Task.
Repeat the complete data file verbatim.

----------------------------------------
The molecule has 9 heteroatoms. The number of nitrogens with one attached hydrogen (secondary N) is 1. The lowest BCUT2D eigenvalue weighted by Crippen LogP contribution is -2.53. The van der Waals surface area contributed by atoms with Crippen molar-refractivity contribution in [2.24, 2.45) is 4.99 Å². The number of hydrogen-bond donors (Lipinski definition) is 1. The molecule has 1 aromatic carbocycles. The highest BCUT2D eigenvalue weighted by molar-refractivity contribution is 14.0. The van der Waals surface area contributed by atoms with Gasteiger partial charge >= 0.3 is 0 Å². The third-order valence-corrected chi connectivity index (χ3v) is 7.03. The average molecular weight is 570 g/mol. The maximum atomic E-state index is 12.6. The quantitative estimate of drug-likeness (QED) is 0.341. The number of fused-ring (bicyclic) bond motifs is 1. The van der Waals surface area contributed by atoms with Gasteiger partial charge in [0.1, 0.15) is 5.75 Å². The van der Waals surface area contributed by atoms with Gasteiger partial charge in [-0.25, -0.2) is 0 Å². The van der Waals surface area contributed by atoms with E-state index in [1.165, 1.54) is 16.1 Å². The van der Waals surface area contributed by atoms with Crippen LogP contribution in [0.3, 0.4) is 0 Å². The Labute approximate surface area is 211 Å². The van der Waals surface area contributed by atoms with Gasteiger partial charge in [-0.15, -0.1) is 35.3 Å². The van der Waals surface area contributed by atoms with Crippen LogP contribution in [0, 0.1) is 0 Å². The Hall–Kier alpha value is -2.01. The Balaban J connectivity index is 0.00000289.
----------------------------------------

The molecule has 9 heteroatoms. The number of nitrogens with one attached hydrogen (secondary N) is 1. The lowest BCUT2D eigenvalue weighted by Crippen LogP contribution is -2.53. The van der Waals surface area contributed by atoms with Crippen molar-refractivity contribution in [2.24, 2.45) is 4.99 Å². The number of hydrogen-bond donors (Lipinski definition) is 1. The molecule has 1 aromatic carbocycles. The highest BCUT2D eigenvalue weighted by molar-refractivity contribution is 14.0. The van der Waals surface area contributed by atoms with Gasteiger partial charge >= 0.3 is 0 Å². The third-order valence-corrected chi connectivity index (χ3v) is 7.03. The average molecular weight is 570 g/mol. The maximum atomic E-state index is 12.6. The quantitative estimate of drug-likeness (QED) is 0.341. The number of fused-ring (bicyclic) bond motifs is 1. The van der Waals surface area contributed by atoms with Gasteiger partial charge in [0.1, 0.15) is 5.75 Å². The van der Waals surface area contributed by atoms with Gasteiger partial charge in [-0.25, -0.2) is 0 Å². The van der Waals surface area contributed by atoms with E-state index in [1.165, 1.54) is 16.1 Å². The van der Waals surface area contributed by atoms with Crippen LogP contribution in [0.3, 0.4) is 0 Å². The Labute approximate surface area is 211 Å². The van der Waals surface area contributed by atoms with Gasteiger partial charge in [-0.15, -0.1) is 35.3 Å². The van der Waals surface area contributed by atoms with Crippen LogP contribution in [0, 0.1) is 0 Å². The Hall–Kier alpha value is -2.01. The Balaban J connectivity index is 0.00000289.